What is IPY
Friday, 29 December 2006 01:06 Written by Administrator
This project is designed to bring together a wide range of scholars, students, institutions, and approaches to study the key-concepts of movement, communication and strategies among arctic peoples.
Friday, 29 December 2006 01:03 Written by Administrator
Involving a team of scientists from 11 countries, this project will measure the temperature, saltiness and flow speed of the water from continental shelf and slope, including under ice environments. This is something scientists know very little about, but the data are crucial for developing better global climate models. The few recent measurements we have suggest that the water close to Antarctica is getting fresher (less salty). But where is this extra fresh water coming from? Only by measuring – especially during winter – the properties of the water and how fast it is flowing will we be able to understand the processes that are going on, and make sure that these are put into our climate models correctly. There has never been a concerted effort to make measurements on the Antarctic continental shelf and slope during the winter. IPY is enabling everyone to work together to make this happen, by leaving instruments on the sea bed and in the water for a year, even when the ice is covering the sea surface above them. Each nation is going to deploy instruments so that a circumpolar coverage can be obtained for the first time. As well gathering data during IPY, some of SASSI's instruments will be left in place after IPY, providing an important legacy for future research.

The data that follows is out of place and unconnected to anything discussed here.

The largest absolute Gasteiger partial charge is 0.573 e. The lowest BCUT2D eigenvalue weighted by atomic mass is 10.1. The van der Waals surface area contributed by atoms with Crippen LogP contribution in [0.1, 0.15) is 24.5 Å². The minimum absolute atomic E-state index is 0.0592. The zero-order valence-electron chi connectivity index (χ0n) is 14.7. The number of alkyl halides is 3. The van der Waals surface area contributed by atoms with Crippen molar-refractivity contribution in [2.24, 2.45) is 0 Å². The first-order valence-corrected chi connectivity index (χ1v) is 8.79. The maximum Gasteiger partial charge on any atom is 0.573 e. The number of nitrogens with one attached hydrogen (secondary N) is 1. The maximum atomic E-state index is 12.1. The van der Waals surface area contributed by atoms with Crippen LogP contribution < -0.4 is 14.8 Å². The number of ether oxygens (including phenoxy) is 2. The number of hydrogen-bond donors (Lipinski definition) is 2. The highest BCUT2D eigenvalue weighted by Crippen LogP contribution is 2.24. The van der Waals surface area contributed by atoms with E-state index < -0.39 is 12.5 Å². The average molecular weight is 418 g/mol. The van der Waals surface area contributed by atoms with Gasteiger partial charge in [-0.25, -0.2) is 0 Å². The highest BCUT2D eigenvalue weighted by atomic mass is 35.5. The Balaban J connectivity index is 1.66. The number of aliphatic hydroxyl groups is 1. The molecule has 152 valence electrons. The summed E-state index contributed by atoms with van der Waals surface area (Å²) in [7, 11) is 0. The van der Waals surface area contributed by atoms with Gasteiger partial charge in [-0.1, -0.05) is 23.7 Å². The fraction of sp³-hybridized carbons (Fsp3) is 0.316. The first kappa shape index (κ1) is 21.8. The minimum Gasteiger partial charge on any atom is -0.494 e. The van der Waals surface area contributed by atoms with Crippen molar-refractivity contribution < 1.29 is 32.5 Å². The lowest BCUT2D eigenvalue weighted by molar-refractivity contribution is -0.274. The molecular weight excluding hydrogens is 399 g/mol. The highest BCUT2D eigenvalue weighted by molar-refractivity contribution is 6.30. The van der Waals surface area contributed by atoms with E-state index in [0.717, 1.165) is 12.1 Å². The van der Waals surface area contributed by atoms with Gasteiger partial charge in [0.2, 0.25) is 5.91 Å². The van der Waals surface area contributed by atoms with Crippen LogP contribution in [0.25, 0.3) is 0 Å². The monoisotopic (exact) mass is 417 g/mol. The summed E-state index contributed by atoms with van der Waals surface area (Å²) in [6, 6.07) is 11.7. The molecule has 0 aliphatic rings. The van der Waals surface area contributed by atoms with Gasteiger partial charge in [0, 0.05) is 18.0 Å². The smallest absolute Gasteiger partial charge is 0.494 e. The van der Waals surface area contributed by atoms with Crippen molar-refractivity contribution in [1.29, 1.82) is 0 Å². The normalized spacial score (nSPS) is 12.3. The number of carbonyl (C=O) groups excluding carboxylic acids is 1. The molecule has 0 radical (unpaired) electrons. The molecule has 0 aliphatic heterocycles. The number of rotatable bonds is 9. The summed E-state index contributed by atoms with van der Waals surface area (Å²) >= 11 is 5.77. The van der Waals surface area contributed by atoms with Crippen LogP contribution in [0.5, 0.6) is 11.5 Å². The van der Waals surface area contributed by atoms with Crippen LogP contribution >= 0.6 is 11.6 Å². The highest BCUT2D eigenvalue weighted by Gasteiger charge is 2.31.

Thursday, 28 December 2006 23:58 Written by Administrator
The SCAR-programme EBA (2004-13) will address the impacts of climate change on species biodiversity, evolutionary adaptations and depletion of marine fisheries on community dynamics in the Southern Ocean. A better understanding of the effect of such changes will be obtained by investigating the acclimatory responses to high latitudes. It will contribute to development of a baseline understanding of sensitive ecosystems.
Thursday, 28 December 2006 23:47 Written by Administrator
Polar Heritage - once lost, it can never be regained. Protection and preservation of early scientific bases in polar regions. A multidisciplinary and international conference with presentations focussed on technical and administrative issues associated with the protection and preservation of historic scientific bases and in "Historic polar resources are disappearing! Once lost, it can never be regained. Protection and preservation of early scientific bases in polar regions. The age of discovery in polar regions also brought scientific research and soon the first non-indigenous structures were built. Regretably some of these historic sites have already been lost and more are under threat. The International Polar Heritage Committee IPY conference in Barrow Alaska, the site of one the first IPY scientific stations will assemble organisations and individuals working to protect these sites so they can share their expertise and experience to preserve them. "
Thursday, 28 December 2006 23:36 Written by Administrator